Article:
© 2021 Western New York Public Broadcasting Association

140 Lower Terrace
Buffalo, NY 14202

Mailing Address:
Horizons Plaza P.O. Box 1263
Buffalo, NY 14240-1263

Buffalo Toronto Public Media | Phone 716-845-7000
WBFO Newsroom | Phone: 716-845-7040
Your NPR Station
Play Live Radio
Next Up:
0:00
0:00
Available On Air Stations
Health & Wellness

Catholic Health workers take to the picket line in South Buffalo

Labor relations at Catholic Health are boiling over again, as they did four years ago. This time it was at a raucous, packed, red-shirted rally outside Mercy Hospital in South Buffalo in the steamy heat of an August afternoon.

Communications Workers of America Area Director Debora Hayes told a cheering crowd the union is pushing hard on the big issues and asking for public support.

"We need help fighting to get more staff. We need help fighting to get more equipment. Our equipment is broken and we'll have speakers coming up and talking about it. We need security. Our nurses are being beaten up in Emergency Rooms (cheers). We are also the lowest paid hospital in the area or one of," Hayes said.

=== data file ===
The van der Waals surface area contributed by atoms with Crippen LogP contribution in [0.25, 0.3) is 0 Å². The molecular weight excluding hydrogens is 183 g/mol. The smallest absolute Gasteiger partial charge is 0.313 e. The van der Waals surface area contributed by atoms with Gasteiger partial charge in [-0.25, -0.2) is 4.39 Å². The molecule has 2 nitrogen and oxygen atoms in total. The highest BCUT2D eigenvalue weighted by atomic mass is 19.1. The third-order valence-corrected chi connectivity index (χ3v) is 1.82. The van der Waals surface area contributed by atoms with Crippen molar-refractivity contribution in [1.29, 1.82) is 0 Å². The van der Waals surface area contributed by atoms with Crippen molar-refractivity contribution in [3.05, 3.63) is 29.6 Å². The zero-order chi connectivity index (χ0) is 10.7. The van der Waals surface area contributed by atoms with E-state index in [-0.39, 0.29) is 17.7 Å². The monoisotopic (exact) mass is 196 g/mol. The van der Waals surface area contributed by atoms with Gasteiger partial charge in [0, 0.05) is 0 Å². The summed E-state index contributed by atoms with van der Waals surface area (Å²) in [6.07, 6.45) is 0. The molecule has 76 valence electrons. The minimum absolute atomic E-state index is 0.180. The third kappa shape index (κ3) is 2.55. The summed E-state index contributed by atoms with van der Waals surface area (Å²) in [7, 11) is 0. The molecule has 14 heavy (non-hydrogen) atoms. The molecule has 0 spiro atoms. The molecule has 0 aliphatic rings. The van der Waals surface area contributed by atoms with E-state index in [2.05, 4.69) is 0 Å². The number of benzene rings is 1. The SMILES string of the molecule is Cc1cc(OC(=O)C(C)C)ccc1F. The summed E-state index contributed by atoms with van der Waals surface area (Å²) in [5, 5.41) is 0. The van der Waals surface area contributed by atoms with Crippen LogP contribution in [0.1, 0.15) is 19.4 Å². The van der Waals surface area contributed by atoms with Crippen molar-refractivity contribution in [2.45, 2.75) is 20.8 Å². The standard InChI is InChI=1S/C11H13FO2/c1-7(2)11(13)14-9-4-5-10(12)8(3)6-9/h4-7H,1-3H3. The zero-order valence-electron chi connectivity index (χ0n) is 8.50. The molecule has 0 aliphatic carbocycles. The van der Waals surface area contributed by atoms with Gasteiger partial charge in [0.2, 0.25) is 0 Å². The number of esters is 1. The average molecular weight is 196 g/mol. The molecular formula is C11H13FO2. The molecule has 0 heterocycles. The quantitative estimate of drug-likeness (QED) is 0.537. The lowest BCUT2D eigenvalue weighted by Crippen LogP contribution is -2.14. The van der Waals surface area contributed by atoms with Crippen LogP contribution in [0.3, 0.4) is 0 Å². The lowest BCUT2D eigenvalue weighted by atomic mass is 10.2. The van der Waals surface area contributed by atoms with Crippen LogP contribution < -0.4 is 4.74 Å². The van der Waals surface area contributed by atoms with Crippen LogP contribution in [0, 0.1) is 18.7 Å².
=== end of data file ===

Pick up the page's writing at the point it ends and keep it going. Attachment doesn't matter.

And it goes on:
In its statement, Catholic Health said it's committed to contracts that provide fair, competitive wages and benefits. Hayes said the proposed 1 percent pay raise with higher costs for insurance would leave the 2,500 workers at three local Catholic Health hospitals represented by six unions with less money.

The health system admits it is experiencing serious problems finding qualified candidates for jobs. The union said staffing issues are very bad, across the board, and they worry about PPE with COVID-19 totals slowly rising.

CWA Local 1168 President Cory Gambini said Catholic Health also treated a lot of staffers badly, despite their work battling COVID at St. Joseph's Hospital in Cheektowaga.

"Not a day went by that they didn't take care of a COVID patient, without the proper PPE in the beginning. Rmember scrambling in the beginning? What did they do? They shut it down. They shut it down and gave us trouble when we forced them to negotiate placement for our members, to be able to move to other Catholic Health System facilities," Gambini said.

State Sen. Tim Kennedy lives near the hospital and told the crowd of his family ties.

"I've got a lot of family that works here, including my mother, who's a nurse. My mother's a nurse. She's still teaching nursing. My cousin's a nurse here. My uncle, Jimmy Kennedy, for 44 years is a speech therapist here. And, let me tell you, this facility is the heart and soul of South Buffalo," Kennedy said.

Bargaining is continuing.